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an inheritance question

 
Simran Dass
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This is a question from Niko's Blog.




The output is Parent Parent

I cannot understand why line #2 prints "Parent". Child class does not override the say()
method but it does inherit it. Its like :-

class Child extends Parent {

String message = "child";

void say() { //INHERITED MOETHOD
System.out.println(message);
}

}

So shouldn't it print the value of the message variable of the Child class as reference type is Child for yo1. I think I am missing out on something very basic about inheritance .....
 
Bear Bibeault
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Please avoid posting in all uppercase. Please read this for more information.

I have adjusted the topic title for you.
 
Ankit Garg
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Simran, the Child class doesn't inherit the say method as you are saying. Lets see an example
Now if the Child class inherits say as you are saying, then what will happen at runtime?? The statement String m = message; will try to assign an int to a String. So basically since the say method is in Parent class, access to instance fields from that method will always point to instance fields of Parent class. The rule is, access to methods is polymorphic but access to fields is not polymorphic...
 
Siddhesh Deodhar
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Good point ankit.. I was thinking about shadowing..was i wrong ?
 
Abimaran Kugathasan
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have a look at this link..... may be useful.
 
Abimaran Kugathasan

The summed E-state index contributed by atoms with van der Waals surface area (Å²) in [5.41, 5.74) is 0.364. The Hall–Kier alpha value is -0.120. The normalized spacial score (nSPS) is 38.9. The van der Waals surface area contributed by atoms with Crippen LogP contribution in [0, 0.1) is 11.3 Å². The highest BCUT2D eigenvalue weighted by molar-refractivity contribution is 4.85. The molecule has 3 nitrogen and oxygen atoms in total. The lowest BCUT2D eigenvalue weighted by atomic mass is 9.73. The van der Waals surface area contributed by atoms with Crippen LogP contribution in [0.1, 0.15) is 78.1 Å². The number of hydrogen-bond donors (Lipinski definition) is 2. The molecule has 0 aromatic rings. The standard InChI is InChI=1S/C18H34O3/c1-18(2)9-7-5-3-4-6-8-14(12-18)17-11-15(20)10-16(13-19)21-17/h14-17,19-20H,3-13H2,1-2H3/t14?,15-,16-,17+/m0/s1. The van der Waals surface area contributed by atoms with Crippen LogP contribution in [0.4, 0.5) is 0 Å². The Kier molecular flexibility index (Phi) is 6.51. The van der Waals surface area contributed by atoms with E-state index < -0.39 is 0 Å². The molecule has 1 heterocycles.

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Ankit Garg said,

but access to fields is not polymorphic...


Then what is that? Can give the exact answer.

See this coding...

.
Here the variable 'message' inherited downward to Child class???,,,,
 
Henry Wong
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Abimaran Kugathasan wrote:Ankit Garg said,

but access to fields is not polymorphic...


Then what is that? Can give the exact answer.

Here the variable 'message' inherited downward to Child class???,,,,


Polymorphism generally means that there is a mechanism that determines the latest version of a method (or variable, if supported) at runtime. In the case of Java, methods go through a jump table to make sure that the latest version is called.

For static methods (or field variables) which doesn't support polymorphism, this mechanism doesn't exist. Instead, the target is determined at compile time. In the case of your latest example... yes, the compiler is smart enough to realize that the field doesn't exist in the child (when compiling the child class), and hence, uses the parent instead. So, it does "look" sortof like polymorphism...

But it isn't. Fields are not inherited. And the compiler will not get this right all the time. As shown in your first example.

Henry

 
Simran Dass
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Thanks all of you.
Ankit, your example helped clearing the concept.
 
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